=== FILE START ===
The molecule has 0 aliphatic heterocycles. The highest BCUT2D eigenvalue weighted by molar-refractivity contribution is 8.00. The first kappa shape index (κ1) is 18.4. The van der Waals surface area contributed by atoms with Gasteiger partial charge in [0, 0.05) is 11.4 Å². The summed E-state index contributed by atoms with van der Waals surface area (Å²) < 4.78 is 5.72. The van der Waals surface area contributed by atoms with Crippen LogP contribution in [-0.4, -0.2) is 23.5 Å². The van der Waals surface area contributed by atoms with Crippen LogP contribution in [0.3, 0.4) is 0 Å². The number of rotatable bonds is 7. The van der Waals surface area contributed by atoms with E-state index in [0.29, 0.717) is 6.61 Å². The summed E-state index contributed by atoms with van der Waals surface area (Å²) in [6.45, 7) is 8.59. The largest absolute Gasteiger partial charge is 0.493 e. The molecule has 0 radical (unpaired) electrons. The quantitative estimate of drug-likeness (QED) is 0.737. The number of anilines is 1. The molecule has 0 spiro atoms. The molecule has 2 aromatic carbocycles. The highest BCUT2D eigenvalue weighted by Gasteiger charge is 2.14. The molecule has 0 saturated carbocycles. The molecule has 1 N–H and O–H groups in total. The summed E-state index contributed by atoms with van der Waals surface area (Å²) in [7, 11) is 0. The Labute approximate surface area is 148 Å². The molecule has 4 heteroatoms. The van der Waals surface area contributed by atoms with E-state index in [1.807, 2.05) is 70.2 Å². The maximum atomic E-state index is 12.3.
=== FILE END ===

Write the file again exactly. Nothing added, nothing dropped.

The molecule has 0 aliphatic heterocycles. The highest BCUT2D eigenvalue weighted by molar-refractivity contribution is 8.00. The first kappa shape index (κ1) is 18.4. The van der Waals surface area contributed by atoms with Gasteiger partial charge in [0, 0.05) is 11.4 Å². The summed E-state index contributed by atoms with van der Waals surface area (Å²) < 4.78 is 5.72. The van der Waals surface area contributed by atoms with Crippen LogP contribution in [-0.4, -0.2) is 23.5 Å². The van der Waals surface area contributed by atoms with Crippen LogP contribution in [0.3, 0.4) is 0 Å². The number of rotatable bonds is 7. The van der Waals surface area contributed by atoms with E-state index in [0.29, 0.717) is 6.61 Å². The summed E-state index contributed by atoms with van der Waals surface area (Å²) in [6.45, 7) is 8.59. The largest absolute Gasteiger partial charge is 0.493 e. The molecule has 0 radical (unpaired) electrons. The quantitative estimate of drug-likeness (QED) is 0.737. The number of anilines is 1. The molecule has 0 spiro atoms. The molecule has 2 aromatic carbocycles. The highest BCUT2D eigenvalue weighted by Gasteiger charge is 2.14. The molecule has 0 saturated carbocycles. The molecule has 1 N–H and O–H groups in total. The summed E-state index contributed by atoms with van der Waals surface area (Å²) in [7, 11) is 0. The Labute approximate surface area is 148 Å². The molecule has 4 heteroatoms. The van der Waals surface area contributed by atoms with E-state index in [1.807, 2.05) is 70.2 Å². The maximum atomic E-state index is 12.3.